Wiess Tabletop Theatre’s spring production, “Fun Home,” will run April 21 through 23 at 8 p.m. in Wiess College commons. The Broadway show is a Tony award-winning production based on Alison Bechdel’s graphic novel “Fun Home: A Family Tragicomic.” It was the first show on Broadway to feature a lesbian protagonist, Alison Bechdel, played by three different actors at three different ages.
For Nathan Bergrin, choosing to study architecture was a shot in the dark. After creating art through drawing, painting and music composition in high school, Bergrin knew that he wanted to use creative thinking for something more concrete. Before attending Rice, he had no prior experience in architecture and did not know what the curriculum entailed.
There’s a new statue on campus, and it’s intentionally provocative. This is the first time that “A Blank Slate: Hope for a New America,” an interactive sculpture on a national tour, is being exhibited on a university campus. The monument, created by Ghanaian artist Kwame Akoto-Bamfo to disrupt Confederate and segregated spaces, was first unveiled in Ghana in 2019 and has since been exhibited in numerous American cities, including Chicago, New York and Washington D.C. Rice University is its penultimate stop before Galveston, where it will be for Juneteenth. The monument was unveiled on March 4 and is currently located in front of the Provisional Campus Facilities tents on College Way. The exhibit has been sponsored by Rice’s Center for African and African American Studies, the School of Social Sciences, the School of Humanities and Hanszen College.
Fabiola López-Durán didn’t always want to be a historian of art and architecture; in fact, she was first trained as an architect at Universidad de Los Andes in Venezuela.
Savannah Carren’s senior project starts with murder by peanut butter and jelly knife. The piece, which Carren is currently working on for the English major’s creative writing concentration, is a high concept science fiction screenplay about body swaps, struggles with mental health and the general malaise of life.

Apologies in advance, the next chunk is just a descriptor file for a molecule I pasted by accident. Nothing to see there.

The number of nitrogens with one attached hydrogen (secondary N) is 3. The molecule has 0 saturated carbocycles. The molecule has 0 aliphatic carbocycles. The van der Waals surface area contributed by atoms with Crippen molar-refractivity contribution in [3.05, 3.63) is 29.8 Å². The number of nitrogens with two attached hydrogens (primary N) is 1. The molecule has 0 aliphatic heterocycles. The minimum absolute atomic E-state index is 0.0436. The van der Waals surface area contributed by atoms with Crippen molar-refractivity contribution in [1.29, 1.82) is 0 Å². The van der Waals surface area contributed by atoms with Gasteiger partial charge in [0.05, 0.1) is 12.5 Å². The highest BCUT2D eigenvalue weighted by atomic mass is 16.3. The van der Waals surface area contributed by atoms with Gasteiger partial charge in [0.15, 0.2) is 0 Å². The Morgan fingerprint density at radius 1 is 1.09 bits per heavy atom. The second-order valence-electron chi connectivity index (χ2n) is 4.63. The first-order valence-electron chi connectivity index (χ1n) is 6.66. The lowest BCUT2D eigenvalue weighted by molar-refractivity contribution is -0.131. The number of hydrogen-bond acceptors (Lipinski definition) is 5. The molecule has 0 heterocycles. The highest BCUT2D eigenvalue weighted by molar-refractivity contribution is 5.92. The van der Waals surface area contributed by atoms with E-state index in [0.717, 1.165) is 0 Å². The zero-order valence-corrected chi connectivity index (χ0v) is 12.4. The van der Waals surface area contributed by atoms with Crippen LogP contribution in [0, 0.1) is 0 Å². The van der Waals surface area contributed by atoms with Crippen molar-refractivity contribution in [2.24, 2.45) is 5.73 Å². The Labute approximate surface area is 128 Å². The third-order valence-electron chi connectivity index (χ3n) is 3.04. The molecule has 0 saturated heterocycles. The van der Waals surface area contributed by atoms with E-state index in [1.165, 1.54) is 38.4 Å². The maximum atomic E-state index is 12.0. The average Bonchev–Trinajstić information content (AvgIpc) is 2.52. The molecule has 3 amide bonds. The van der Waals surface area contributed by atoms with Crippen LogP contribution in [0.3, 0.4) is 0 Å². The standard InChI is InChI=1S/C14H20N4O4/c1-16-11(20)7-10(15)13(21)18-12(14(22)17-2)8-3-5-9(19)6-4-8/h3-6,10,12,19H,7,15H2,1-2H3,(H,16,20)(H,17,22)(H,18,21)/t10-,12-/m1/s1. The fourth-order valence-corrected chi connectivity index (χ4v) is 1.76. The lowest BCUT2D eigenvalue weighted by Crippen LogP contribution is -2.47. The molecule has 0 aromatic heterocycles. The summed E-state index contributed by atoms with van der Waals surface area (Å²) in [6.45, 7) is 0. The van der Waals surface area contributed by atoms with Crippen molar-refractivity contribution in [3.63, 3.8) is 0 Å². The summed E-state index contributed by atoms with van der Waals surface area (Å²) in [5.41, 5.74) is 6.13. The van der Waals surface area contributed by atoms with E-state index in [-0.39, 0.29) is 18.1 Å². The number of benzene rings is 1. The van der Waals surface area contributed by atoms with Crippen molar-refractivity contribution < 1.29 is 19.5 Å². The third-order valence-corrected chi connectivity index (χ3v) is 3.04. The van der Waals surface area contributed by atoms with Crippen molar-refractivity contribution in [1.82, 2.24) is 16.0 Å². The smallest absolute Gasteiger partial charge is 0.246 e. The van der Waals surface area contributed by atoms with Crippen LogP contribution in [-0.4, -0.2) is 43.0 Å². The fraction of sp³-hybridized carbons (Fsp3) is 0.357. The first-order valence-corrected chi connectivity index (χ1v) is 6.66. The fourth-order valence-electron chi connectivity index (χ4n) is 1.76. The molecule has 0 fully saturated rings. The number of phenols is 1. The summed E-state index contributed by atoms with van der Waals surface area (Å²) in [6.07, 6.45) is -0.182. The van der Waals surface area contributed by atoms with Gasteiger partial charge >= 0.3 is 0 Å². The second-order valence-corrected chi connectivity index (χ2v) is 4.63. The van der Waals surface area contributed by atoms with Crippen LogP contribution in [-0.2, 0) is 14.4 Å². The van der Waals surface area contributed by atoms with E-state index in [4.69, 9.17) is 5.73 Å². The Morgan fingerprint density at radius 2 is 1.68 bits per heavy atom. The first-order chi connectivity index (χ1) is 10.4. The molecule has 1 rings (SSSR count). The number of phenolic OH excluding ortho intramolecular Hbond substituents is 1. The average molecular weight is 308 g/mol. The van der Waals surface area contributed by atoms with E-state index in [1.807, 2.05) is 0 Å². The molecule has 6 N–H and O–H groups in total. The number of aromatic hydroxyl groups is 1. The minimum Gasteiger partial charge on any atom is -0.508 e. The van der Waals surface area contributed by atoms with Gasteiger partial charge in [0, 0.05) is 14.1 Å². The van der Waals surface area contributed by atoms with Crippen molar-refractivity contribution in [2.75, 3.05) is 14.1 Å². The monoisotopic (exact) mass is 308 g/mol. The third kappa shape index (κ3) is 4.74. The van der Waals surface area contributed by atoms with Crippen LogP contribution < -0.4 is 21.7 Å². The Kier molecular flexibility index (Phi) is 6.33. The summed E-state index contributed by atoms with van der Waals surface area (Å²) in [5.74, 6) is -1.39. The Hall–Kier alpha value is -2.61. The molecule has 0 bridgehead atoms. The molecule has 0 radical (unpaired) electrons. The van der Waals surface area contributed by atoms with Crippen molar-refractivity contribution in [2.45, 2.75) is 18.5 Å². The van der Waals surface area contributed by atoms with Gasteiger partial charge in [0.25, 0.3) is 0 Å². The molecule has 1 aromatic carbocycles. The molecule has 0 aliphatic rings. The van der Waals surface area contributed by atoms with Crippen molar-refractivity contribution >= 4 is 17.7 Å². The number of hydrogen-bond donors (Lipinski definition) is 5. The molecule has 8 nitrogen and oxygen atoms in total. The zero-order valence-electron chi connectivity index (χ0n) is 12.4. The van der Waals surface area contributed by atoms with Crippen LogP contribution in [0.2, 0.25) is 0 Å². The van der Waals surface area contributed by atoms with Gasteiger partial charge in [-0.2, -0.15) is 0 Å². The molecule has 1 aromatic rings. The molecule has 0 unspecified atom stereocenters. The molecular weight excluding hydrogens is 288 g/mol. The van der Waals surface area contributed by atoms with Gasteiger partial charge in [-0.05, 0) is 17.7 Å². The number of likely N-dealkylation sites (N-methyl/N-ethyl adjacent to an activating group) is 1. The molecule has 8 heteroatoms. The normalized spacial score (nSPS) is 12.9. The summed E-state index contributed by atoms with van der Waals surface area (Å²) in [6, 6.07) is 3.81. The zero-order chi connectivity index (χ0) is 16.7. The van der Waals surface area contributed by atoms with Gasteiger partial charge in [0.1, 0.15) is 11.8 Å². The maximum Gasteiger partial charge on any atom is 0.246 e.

Rice Black Student Association’s Soul Week culminates in Soul Night on Feb. 25 at the Rice Memorial Center’s Grand Hall. Soul Night is a cultural showcase dedicated to Black talent and art, and this year’s theme is The Blackprint, celebrating Black people’s impact on global culture and history. The show starts at 7 p.m. and is preceded by dinner at 6 p.m. Rice and Houston community members can pre-order tickets for $10 or buy tickets at the door for $15.
Africayé, the Rice African Student Association’s annual cultural showcase, is being held at the Shepherd School of Music’s Stude Concert Hall for the first time in history on Feb. 18, with doors opening at 4 p.m. Celebration of African culture is at the core of Africayé, from the overarching storyline to the food, music and fashion show. This year’s theme is Africayé! The Musical, with the aim of spotlighting the art, dance and music that come from African culture.
In his free time, Douglas Brinkley, a history professor at Rice University, gets nominated for Grammy awards. This year, Brinkley has been nominated for two Grammys for co-producing “Black Men Are Precious” by Ethelbert Miller for Best Spoken Word Poetry Album and “Fandango At The Wall in New York” by Arturo O’ Farrill and the Afro-Latin Jazz Orchestra for Best Latin Jazz Album. Brinkley previously won a Grammy in 2017 for co-producing “Presidential Suite: Eight Variations on Freedom.” The Grammy Awards ceremony will be held on Feb. 5 in Los Angeles, broadcast live on CBS and streamed on Paramount+.
Each week, the members of Rice Riyaaz spend hours rehearsing and perfecting their every dance move. Riyaaz is Rice’s premier co-ed Bollywood fusion dance team that competes in national circuits. Their hard work will culminate in their performance at Dhamaka, a showcase organized by the Rice South Asian Society, at the Grand Hall on Dec. 4 from 5 to 8 p.m.